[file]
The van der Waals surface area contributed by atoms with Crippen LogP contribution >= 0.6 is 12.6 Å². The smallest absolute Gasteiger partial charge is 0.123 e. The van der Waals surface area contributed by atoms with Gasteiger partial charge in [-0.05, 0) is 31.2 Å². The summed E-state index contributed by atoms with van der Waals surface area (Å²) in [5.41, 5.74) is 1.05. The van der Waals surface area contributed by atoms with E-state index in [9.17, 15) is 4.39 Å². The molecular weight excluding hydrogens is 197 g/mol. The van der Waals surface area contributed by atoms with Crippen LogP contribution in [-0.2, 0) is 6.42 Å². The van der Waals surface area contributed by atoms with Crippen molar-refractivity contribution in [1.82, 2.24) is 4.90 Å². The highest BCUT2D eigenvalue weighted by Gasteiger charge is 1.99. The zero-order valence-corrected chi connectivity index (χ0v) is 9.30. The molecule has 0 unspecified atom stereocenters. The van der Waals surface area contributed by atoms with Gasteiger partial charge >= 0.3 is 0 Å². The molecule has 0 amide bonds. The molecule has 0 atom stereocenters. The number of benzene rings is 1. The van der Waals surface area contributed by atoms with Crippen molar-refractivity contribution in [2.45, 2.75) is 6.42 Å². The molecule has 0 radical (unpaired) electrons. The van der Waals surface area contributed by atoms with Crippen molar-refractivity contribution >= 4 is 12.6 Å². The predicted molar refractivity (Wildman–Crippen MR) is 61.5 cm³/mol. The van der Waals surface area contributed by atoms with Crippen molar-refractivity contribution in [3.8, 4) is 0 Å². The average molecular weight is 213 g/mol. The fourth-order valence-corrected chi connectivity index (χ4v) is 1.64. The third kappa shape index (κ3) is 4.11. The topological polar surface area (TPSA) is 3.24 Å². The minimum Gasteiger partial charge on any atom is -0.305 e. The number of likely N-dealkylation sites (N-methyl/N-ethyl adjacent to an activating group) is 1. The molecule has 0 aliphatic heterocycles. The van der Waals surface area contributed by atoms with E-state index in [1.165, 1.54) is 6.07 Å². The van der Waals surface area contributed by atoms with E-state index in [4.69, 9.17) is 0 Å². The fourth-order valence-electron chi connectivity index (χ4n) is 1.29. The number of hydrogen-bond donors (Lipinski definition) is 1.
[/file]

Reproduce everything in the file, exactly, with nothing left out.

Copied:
The van der Waals surface area contributed by atoms with Crippen LogP contribution >= 0.6 is 12.6 Å². The smallest absolute Gasteiger partial charge is 0.123 e. The van der Waals surface area contributed by atoms with Gasteiger partial charge in [-0.05, 0) is 31.2 Å². The summed E-state index contributed by atoms with van der Waals surface area (Å²) in [5.41, 5.74) is 1.05. The van der Waals surface area contributed by atoms with E-state index in [9.17, 15) is 4.39 Å². The molecular weight excluding hydrogens is 197 g/mol. The van der Waals surface area contributed by atoms with Crippen LogP contribution in [-0.2, 0) is 6.42 Å². The van der Waals surface area contributed by atoms with Crippen molar-refractivity contribution in [1.82, 2.24) is 4.90 Å². The highest BCUT2D eigenvalue weighted by Gasteiger charge is 1.99. The zero-order valence-corrected chi connectivity index (χ0v) is 9.30. The molecule has 0 unspecified atom stereocenters. The van der Waals surface area contributed by atoms with Gasteiger partial charge >= 0.3 is 0 Å². The molecule has 0 amide bonds. The molecule has 0 atom stereocenters. The number of benzene rings is 1. The van der Waals surface area contributed by atoms with Crippen molar-refractivity contribution in [2.45, 2.75) is 6.42 Å². The molecule has 0 radical (unpaired) electrons. The van der Waals surface area contributed by atoms with Crippen molar-refractivity contribution >= 4 is 12.6 Å². The predicted molar refractivity (Wildman–Crippen MR) is 61.5 cm³/mol. The van der Waals surface area contributed by atoms with Crippen molar-refractivity contribution in [3.8, 4) is 0 Å². The average molecular weight is 213 g/mol. The fourth-order valence-corrected chi connectivity index (χ4v) is 1.64. The third kappa shape index (κ3) is 4.11. The topological polar surface area (TPSA) is 3.24 Å². The minimum Gasteiger partial charge on any atom is -0.305 e. The number of likely N-dealkylation sites (N-methyl/N-ethyl adjacent to an activating group) is 1. The molecule has 0 aliphatic heterocycles. The van der Waals surface area contributed by atoms with E-state index in [1.165, 1.54) is 6.07 Å². The van der Waals surface area contributed by atoms with E-state index in [4.69, 9.17) is 0 Å². The fourth-order valence-electron chi connectivity index (χ4n) is 1.29. The number of hydrogen-bond donors (Lipinski definition) is 1.